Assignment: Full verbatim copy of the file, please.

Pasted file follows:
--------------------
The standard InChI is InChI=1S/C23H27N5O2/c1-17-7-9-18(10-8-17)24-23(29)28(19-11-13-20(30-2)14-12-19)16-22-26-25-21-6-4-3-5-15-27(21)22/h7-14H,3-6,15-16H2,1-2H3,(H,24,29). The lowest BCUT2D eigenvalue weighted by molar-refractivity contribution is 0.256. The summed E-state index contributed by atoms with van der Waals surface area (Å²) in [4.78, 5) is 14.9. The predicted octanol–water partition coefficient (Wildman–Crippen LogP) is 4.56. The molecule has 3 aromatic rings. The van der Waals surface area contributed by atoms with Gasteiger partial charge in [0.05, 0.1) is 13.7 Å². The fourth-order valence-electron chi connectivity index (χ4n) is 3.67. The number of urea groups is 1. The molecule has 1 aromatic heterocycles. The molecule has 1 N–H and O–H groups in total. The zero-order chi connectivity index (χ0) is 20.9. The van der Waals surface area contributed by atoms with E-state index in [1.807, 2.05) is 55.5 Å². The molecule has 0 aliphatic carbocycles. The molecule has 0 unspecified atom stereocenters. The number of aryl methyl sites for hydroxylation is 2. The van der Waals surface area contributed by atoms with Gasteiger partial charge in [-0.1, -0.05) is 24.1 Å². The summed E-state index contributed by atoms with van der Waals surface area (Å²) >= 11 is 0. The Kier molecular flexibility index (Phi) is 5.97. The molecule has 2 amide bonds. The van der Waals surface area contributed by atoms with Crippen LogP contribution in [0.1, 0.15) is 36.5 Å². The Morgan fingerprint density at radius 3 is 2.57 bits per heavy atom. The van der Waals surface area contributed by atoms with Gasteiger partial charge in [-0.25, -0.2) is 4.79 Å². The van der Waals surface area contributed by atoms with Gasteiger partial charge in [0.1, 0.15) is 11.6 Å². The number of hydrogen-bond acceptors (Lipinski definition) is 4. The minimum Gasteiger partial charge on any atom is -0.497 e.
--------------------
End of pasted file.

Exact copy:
The standard InChI is InChI=1S/C23H27N5O2/c1-17-7-9-18(10-8-17)24-23(29)28(19-11-13-20(30-2)14-12-19)16-22-26-25-21-6-4-3-5-15-27(21)22/h7-14H,3-6,15-16H2,1-2H3,(H,24,29). The lowest BCUT2D eigenvalue weighted by molar-refractivity contribution is 0.256. The summed E-state index contributed by atoms with van der Waals surface area (Å²) in [4.78, 5) is 14.9. The predicted octanol–water partition coefficient (Wildman–Crippen LogP) is 4.56. The molecule has 3 aromatic rings. The van der Waals surface area contributed by atoms with Gasteiger partial charge in [0.05, 0.1) is 13.7 Å². The fourth-order valence-electron chi connectivity index (χ4n) is 3.67. The number of urea groups is 1. The molecule has 1 aromatic heterocycles. The molecule has 1 N–H and O–H groups in total. The zero-order chi connectivity index (χ0) is 20.9. The van der Waals surface area contributed by atoms with E-state index in [1.807, 2.05) is 55.5 Å². The molecule has 0 aliphatic carbocycles. The molecule has 0 unspecified atom stereocenters. The number of aryl methyl sites for hydroxylation is 2. The van der Waals surface area contributed by atoms with Gasteiger partial charge in [-0.1, -0.05) is 24.1 Å². The summed E-state index contributed by atoms with van der Waals surface area (Å²) >= 11 is 0. The Kier molecular flexibility index (Phi) is 5.97. The molecule has 2 amide bonds. The van der Waals surface area contributed by atoms with Crippen LogP contribution in [0.1, 0.15) is 36.5 Å². The Morgan fingerprint density at radius 3 is 2.57 bits per heavy atom. The van der Waals surface area contributed by atoms with Gasteiger partial charge in [-0.25, -0.2) is 4.79 Å². The van der Waals surface area contributed by atoms with Gasteiger partial charge in [0.1, 0.15) is 11.6 Å². The number of hydrogen-bond acceptors (Lipinski definition) is 4. The minimum Gasteiger partial charge on any atom is -0.497 e.